Southeast Asian defence pact can help region manage tensions, members say

·1-min read

By Gerry Doyle

SINGAPORE (Reuters) - Top officials from Malaysia, Singapore, Australia, New Zealand and Britain said on Saturday that their 51-year-old Five Power Defence Arrangements (FPDA) pact was solid, relevant and crucial to managing rising tensions in the region.

After meeting on the sidelines of the Shangri-La Dialogue, the officials told a news conference that the relationship among the member nations was warm, and that they were focused on the future even amid increasing geopolitical complexities.

As tensions in the region increase sharply, particularly between China and U.S. allies, the FPDA has great relevance as a moderating force, said Malaysia's Senior Minister for Defence, Hishammuddin Hussein.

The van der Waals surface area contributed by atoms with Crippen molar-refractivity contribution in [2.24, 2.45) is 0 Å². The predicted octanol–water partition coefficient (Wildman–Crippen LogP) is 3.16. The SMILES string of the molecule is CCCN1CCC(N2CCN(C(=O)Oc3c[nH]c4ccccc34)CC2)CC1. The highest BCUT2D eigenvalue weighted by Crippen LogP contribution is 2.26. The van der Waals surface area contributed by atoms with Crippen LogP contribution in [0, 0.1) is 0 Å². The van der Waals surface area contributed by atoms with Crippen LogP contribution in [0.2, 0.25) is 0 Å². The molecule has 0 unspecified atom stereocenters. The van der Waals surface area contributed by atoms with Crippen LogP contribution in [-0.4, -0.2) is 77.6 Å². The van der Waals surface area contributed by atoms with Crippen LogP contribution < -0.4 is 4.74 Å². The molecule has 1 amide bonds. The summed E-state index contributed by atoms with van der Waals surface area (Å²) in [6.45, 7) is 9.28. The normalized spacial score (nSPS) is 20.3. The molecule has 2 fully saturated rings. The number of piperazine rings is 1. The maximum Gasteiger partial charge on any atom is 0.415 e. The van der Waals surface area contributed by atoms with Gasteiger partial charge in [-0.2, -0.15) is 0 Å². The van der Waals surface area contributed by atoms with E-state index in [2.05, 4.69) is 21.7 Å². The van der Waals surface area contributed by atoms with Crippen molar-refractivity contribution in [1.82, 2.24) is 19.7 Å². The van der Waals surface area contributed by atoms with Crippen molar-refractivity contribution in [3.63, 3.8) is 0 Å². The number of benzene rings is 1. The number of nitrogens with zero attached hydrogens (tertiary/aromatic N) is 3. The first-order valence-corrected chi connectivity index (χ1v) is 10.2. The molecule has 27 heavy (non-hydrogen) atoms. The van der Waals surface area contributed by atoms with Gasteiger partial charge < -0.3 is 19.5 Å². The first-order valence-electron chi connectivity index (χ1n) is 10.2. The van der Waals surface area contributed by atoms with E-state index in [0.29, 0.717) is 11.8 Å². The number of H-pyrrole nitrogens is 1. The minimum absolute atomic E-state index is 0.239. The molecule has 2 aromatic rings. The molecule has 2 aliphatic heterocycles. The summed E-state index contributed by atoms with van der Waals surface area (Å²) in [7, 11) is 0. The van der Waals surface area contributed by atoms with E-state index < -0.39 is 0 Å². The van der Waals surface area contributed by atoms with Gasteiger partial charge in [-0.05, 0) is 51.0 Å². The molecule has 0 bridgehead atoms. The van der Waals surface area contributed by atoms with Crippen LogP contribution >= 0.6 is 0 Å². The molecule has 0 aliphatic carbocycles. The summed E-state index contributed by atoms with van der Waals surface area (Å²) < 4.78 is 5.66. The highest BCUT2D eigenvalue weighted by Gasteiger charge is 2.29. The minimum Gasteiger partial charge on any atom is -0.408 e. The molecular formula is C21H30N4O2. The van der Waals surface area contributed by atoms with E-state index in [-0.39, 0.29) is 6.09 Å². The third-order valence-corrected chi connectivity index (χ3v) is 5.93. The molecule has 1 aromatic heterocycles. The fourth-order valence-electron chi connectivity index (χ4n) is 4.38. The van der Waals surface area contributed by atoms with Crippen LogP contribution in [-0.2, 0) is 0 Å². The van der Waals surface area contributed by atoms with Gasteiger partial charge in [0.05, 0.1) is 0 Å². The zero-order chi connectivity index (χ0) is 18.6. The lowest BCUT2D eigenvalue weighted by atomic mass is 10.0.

"My biggest concern is unintended incidents and accidents that may spiral out of control and make it bigger than what it is," Hishammuddin said. "If these platforms (such as the FPDA) did not exist, there wouldn't be any opportunity to manage incidents that do sometimes go out of control."

Hishammuddin, Singaporean Defence Minister Ng Eng Hen, Australian Deputy Prime Minister and Minister for Defence Richard Marles, New Zealand Defence Minister Peeni Henare and British High Commissioner to Singapore Kara Owen also reaffirmed their commitment to the FPDA and noted its relevance for the future.

"Australia is deeply committed to the FPDA," Marles said. "It's not something we take for granted."

(Reporting by Gerry Doyle; Editing by Raju Gopalakrishnan)

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